New Laws for Texas Drivers 

This year, AAA Texas helped pass several new traffic- safety laws, including many of the ones that follow. These laws take effect September 1, 2009, unless otherwise noted.

Teen Drivers
Studies show that certain distractions and nighttime driving significantly increase crash risks. In Texas, teen drivers are now prohibited from doing the following during the first 12 months of licensure: driving between midnight and 5 a.m., traveling with more than one passenger under age 21, and using wireless communication devices while driving. Previously, the restriction period was only six months. In addition, teens under age 18 are now required to take a behind-the-wheel test before they can be issued a driver’s license. Previously, AAA Texas has advocated teen driver safety through legislation that created and strengthened the state’s Graduated Driver License law.

Driver Education Course
Driver’s licenses can no longer be issued to applicants under age 25 unless they present a driver education certificate. Previously, a course was not mandatory for applicants 18 and older.  The law requires successful completion of a six-hour, state-approved driver education course that covers the dangers of distracted driving (including using a cell phone), as well as the rights and responsibilities of sharing the road with motorcycles and bicycles.

Booster Seats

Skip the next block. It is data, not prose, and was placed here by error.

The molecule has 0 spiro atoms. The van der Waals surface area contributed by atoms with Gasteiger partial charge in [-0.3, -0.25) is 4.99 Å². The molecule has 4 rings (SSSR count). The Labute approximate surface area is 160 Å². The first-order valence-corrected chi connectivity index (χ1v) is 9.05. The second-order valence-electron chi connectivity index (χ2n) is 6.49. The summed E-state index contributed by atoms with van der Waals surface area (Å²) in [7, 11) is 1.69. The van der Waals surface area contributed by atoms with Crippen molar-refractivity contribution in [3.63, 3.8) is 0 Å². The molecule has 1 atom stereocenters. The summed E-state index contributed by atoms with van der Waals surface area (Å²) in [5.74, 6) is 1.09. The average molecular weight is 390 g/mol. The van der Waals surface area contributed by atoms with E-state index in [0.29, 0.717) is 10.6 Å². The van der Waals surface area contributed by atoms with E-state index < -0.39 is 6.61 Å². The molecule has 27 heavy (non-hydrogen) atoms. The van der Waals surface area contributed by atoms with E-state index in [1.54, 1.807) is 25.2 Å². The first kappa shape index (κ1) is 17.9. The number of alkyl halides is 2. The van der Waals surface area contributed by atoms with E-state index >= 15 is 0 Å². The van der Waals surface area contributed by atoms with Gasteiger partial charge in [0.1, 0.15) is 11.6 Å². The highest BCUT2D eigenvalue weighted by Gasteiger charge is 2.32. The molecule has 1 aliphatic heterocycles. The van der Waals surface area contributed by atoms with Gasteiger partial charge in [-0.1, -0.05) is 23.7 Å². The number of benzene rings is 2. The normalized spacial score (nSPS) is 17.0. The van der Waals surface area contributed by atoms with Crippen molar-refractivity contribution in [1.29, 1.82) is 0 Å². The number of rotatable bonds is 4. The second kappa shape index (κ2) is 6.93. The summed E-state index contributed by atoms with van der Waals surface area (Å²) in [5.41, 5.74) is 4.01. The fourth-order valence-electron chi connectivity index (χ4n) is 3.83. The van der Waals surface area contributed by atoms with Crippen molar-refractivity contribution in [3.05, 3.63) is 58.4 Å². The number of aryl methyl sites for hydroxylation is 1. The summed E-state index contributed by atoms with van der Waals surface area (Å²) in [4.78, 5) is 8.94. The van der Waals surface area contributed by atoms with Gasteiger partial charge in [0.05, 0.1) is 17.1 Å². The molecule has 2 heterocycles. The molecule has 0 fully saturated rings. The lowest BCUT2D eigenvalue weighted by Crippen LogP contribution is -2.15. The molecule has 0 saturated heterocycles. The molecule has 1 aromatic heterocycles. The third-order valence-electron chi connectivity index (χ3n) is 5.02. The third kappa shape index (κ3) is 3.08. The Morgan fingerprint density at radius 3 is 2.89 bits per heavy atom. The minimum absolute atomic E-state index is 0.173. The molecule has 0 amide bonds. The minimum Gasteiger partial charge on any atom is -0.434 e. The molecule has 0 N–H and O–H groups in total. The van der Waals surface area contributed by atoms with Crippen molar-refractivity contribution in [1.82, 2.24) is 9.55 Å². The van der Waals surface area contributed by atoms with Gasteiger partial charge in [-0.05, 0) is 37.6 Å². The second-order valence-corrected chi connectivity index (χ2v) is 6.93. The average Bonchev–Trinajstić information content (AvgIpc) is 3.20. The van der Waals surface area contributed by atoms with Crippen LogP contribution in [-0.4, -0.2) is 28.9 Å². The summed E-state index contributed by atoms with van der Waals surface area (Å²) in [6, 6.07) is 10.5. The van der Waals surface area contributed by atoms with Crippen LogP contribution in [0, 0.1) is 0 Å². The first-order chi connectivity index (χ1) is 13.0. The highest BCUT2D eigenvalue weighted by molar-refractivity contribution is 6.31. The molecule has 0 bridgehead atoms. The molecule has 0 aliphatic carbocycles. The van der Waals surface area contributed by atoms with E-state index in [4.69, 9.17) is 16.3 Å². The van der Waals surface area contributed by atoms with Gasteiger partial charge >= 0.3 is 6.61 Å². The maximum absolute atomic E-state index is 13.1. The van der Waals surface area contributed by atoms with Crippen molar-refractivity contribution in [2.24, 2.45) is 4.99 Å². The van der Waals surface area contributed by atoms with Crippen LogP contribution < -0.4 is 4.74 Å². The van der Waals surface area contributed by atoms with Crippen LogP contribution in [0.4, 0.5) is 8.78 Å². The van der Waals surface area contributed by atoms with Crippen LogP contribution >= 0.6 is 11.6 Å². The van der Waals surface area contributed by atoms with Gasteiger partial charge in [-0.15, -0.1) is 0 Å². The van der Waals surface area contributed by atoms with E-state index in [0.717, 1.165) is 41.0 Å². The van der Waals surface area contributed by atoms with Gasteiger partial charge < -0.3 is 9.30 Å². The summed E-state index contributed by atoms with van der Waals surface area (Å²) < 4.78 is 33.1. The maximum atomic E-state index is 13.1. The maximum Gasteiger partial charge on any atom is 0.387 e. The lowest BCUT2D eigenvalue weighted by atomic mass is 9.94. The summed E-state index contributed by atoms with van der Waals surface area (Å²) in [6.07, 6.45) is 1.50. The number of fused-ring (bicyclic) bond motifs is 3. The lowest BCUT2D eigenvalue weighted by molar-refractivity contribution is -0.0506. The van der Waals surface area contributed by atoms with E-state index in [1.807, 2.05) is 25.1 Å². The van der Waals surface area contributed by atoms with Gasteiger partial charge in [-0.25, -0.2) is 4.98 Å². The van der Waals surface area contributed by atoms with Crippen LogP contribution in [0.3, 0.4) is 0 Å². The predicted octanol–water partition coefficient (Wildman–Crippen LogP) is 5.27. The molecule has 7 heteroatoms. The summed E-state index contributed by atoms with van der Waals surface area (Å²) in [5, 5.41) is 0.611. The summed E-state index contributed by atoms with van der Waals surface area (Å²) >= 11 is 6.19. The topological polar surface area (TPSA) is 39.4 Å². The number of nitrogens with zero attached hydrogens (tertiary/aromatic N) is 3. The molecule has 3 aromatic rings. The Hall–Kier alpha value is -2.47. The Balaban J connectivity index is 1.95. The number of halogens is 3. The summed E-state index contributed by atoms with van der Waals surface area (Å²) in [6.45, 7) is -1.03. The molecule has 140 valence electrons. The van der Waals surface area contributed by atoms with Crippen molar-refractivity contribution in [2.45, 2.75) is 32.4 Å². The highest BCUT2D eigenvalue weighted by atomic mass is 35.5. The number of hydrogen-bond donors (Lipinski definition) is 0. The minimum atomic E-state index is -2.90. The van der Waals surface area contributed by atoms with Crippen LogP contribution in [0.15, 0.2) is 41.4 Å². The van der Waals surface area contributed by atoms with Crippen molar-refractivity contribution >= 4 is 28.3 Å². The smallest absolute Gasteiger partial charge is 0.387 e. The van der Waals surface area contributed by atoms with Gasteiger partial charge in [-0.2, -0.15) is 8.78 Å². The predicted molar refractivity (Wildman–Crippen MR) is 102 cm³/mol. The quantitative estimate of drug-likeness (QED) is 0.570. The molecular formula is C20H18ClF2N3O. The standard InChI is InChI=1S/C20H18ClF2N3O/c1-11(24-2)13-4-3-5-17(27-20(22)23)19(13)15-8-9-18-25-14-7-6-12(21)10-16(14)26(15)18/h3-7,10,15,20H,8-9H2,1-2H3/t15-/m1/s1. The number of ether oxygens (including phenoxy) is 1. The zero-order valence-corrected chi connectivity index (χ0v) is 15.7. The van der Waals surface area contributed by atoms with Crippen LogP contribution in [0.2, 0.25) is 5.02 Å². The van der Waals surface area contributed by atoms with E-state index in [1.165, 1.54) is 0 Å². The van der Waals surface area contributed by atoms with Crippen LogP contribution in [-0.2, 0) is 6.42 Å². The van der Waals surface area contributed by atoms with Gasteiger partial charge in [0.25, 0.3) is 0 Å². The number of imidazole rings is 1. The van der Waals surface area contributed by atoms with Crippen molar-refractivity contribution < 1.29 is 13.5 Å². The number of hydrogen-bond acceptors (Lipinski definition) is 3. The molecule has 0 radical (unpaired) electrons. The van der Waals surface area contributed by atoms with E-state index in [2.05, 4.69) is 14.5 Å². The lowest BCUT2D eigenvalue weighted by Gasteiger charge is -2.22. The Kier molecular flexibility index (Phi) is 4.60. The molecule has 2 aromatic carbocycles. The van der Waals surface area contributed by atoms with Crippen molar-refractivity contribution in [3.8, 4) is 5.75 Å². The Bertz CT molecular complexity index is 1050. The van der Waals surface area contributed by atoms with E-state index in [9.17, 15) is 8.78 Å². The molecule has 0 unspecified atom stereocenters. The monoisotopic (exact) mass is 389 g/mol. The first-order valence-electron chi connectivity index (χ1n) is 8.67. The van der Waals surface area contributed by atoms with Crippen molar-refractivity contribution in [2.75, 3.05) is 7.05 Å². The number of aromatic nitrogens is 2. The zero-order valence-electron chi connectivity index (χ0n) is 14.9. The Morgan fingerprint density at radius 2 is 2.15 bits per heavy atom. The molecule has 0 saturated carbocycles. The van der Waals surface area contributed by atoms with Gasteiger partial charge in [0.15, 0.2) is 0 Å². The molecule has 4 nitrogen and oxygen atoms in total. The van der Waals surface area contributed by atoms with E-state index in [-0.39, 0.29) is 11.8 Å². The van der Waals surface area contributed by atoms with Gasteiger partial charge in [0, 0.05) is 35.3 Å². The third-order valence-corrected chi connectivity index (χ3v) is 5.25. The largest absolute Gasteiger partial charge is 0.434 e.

With this new law, Texas now meets federal traffic-safety standards for transporting children in motor vehicles. Children under age 8, unless they are at least 4 feet 9 inches tall, must be secured in size-appropriate child passenger safety-seat systems. This typically includes booster seats for older children. Previously, only children under age 5 and less than 36 inches tall were required to be secured in safety seats. For the first nine months, law enforcement will issue warnings for violations; ticketing for an offense begins June 1, 2010.

Cell Phones
Drivers may not use handheld wireless communication devices (WCD), including cell phones, in a school-crossing zone; hands-free devices are permitted. The only exception for using a handheld WCD is in case of an emergency. This new statewide law replaces any existing local ordinances. AAA Texas urges drivers to refrain from using any WCD—whether hands-free or handheld—while driving, regardless of location. Studies show that it’s the conversation that causes the dangerous distraction.

Drinking and Driving
Tougher laws face Texans who drink and drive—whether on land or on water. Minors convicted of operating a boat with any detectible amount of alcohol in their system now face prosecution. Other provisions that strengthen the bill include a mandatory one-year license suspension for an alcohol-related conviction of boating or driving when a child is present.

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